31.The NAO is itself critical of the spending review process suggesting that it:

“creates a risk that departments and HM Treasury are complicit in agreeing over-optimistic delivery or spending reduction plans that have no realistic chance of being delivered. Departments have their short-term funding needs met; and HM Treasury gets the savings it needs to meet its fiscal targets. Performance problems that begin to appear can be patched up with short-term funding boosts, when the fiscal position makes this possible. Meanwhile the long-standing lack of transparency around performance and value for money has made it extremely difficult for Parliament or citizens to hold government to account for failure to deliver.”20

32.Similar calls for transparency have been made of the government accounting process by the House of Commons Public Administration and Constitutional Affairs Committee.21 As the Government works on its 2019 spending review process this presents an opportunity to improve long-term planning in government and increase transparency.

33.Transparency alone will not improve how the Government plans for the future. Pressure from an independent source is needed in order to ensure that the Government’s modelling represents a fair and accurate picture. The IfG’s suggestion that the NAO be invited to comment on the modelling and assumptions could provide this independent voice. An alternative option put forward by Julian McCrae was for the Government to set up an “OBR for spend which can look at the spending and the forward projections quite seriously and develop some of the models.”22 The House of Lords Select Committee on the Long-term Sustainability of the NHS and Adult Social Care recommended the creation of an Office for Health and Care Sustainability which would monitor and publish data on demographic trends relating to health as well as looking at the workforce implications of these changes and the stability of funding relative to demand.23 Although focused on health, this model addresses the same concerns that we wish to raise. The Government’s response to the Committee’s recommendation suggested that this body would be replicating existing work done by other bodies like the OBR and the Office for National Statistics (ONS).24

34.As the Government is keen not to replicate existing work and not to create new bodies, it could begin by publishing its models for parliamentary scrutiny with a possible role for the NAO in assisting that scrutiny. If the Government is unable to publish models which can inform public debate, then this would strengthen the case for an Office for Spending Sustainability. Reform is also needed in the Treasury to ensure it is focused on long-term sustainability.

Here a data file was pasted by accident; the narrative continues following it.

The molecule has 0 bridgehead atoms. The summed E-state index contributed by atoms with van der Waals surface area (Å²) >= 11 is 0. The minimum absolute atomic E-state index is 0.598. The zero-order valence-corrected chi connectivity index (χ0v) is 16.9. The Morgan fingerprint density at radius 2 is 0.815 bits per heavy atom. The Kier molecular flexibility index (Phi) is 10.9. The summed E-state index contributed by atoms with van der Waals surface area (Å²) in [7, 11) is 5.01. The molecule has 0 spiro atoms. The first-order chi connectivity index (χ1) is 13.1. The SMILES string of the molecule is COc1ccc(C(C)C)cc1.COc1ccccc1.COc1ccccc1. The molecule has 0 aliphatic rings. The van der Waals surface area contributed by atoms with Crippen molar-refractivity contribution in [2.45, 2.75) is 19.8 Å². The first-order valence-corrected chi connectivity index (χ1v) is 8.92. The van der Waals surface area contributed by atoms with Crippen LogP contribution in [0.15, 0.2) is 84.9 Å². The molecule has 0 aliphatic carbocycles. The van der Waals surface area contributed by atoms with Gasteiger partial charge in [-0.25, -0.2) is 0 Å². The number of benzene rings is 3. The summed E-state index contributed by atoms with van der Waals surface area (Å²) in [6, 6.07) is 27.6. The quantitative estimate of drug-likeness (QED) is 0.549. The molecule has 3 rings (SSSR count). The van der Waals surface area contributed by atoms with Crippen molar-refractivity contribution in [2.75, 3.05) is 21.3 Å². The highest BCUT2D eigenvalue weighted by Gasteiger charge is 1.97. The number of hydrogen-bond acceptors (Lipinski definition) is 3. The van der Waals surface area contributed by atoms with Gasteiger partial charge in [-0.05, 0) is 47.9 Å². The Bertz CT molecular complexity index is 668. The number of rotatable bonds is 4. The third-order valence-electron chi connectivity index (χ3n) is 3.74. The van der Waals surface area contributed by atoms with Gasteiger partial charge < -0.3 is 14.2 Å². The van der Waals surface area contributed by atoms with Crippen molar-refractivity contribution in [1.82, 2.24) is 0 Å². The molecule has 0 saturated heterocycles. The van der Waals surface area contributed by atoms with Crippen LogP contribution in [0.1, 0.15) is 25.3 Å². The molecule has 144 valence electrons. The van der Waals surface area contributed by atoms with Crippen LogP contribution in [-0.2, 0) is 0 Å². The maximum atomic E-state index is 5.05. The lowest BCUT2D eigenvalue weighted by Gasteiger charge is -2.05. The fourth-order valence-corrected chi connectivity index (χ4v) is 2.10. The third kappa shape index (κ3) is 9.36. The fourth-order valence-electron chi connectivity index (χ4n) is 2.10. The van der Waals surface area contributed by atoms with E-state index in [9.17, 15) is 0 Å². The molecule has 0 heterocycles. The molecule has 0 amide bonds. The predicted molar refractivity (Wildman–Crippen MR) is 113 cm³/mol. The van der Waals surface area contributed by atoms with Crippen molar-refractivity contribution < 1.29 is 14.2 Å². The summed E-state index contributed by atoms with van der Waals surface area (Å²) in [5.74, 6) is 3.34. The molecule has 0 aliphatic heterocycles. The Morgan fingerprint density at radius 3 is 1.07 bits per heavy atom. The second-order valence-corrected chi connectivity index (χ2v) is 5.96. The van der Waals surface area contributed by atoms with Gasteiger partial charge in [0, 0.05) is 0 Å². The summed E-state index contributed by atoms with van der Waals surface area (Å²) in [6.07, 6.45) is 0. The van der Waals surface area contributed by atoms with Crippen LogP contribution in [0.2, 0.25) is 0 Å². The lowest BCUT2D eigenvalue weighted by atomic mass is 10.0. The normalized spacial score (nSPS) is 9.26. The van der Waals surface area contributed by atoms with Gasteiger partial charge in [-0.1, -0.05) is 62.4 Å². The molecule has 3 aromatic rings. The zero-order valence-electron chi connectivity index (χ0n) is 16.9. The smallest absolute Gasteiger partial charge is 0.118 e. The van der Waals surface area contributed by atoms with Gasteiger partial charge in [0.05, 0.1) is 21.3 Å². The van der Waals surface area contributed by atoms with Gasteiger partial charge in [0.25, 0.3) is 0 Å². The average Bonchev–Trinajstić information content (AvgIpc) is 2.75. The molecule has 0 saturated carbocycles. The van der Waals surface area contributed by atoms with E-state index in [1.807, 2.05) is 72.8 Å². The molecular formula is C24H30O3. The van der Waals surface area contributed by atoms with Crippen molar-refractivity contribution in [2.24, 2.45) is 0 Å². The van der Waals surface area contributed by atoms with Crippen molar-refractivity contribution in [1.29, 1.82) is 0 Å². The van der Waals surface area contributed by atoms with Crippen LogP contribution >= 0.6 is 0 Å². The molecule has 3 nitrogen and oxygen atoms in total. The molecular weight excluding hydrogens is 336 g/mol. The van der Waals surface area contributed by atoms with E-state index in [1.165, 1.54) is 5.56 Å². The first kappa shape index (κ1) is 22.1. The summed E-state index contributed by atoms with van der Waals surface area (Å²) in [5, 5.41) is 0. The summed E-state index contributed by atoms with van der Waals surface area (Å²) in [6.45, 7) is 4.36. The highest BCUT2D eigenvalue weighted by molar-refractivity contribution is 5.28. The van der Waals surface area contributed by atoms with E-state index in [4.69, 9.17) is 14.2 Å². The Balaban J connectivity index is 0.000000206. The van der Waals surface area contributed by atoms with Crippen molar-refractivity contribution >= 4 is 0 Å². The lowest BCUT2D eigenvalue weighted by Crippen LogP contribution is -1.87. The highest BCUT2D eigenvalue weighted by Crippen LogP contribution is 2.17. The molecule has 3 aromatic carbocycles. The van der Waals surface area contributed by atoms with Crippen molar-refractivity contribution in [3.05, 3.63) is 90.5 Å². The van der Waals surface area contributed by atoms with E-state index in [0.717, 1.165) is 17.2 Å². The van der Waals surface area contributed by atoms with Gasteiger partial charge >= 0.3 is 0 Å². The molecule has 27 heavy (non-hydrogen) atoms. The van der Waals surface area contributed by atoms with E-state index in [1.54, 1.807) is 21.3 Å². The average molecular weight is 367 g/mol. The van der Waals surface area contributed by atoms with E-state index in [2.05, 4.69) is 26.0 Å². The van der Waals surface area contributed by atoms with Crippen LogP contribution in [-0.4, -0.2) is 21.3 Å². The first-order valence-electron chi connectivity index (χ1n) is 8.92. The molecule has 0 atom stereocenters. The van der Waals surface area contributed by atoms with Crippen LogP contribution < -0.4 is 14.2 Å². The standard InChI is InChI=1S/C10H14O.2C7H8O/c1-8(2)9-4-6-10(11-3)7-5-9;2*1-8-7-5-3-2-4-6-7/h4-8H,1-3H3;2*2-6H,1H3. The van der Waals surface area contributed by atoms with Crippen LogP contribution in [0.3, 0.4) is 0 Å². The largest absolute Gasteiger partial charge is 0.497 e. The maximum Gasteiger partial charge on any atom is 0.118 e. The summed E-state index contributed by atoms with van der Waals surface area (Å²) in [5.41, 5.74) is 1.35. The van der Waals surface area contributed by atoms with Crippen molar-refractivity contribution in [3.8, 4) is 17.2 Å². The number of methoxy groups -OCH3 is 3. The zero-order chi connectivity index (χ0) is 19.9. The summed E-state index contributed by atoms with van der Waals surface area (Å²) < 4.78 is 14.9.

35.Successive governments’ short-termism has also caused intergenerational tensions through bad, politically driven accounting choices. One clear example has been the student loan system. Whilst student loans and the cost of a university education to students has caused concern (and will be discussed in Chapter 4) the cost of student loans to the Government has also been a source of intergenerational unfairness. The Chair of the House of Lords Economic Affairs Committee, the Rt Hon The Lord Forsyth of Drumlean told us that the current system of student loans was a “fiscal illusion”.25 Higher Education is funded by students paying upfront fees financed by a student loan. However, most student loans will not be paid off in full, with anything remaining unpaid written off 30 years after they have been issued. Under the current system, only the write off after 30 years appears on the Government’s borrowing figures. This would effectively mean that the cost of educating today’s students would be paid by taxpayers 30 years from now. The House of Lords Economic Affairs Committee concluded that it “is unacceptable to expect future taxpayers to bear the brunt for funding today’s students” and recommended that this should be changed so that current spending reflects the current investment in Higher Education.26 We strongly agree and note the previous flawed policy resulted from politically driven short-termism, enabled by the very lack of long-term transparency we have criticised.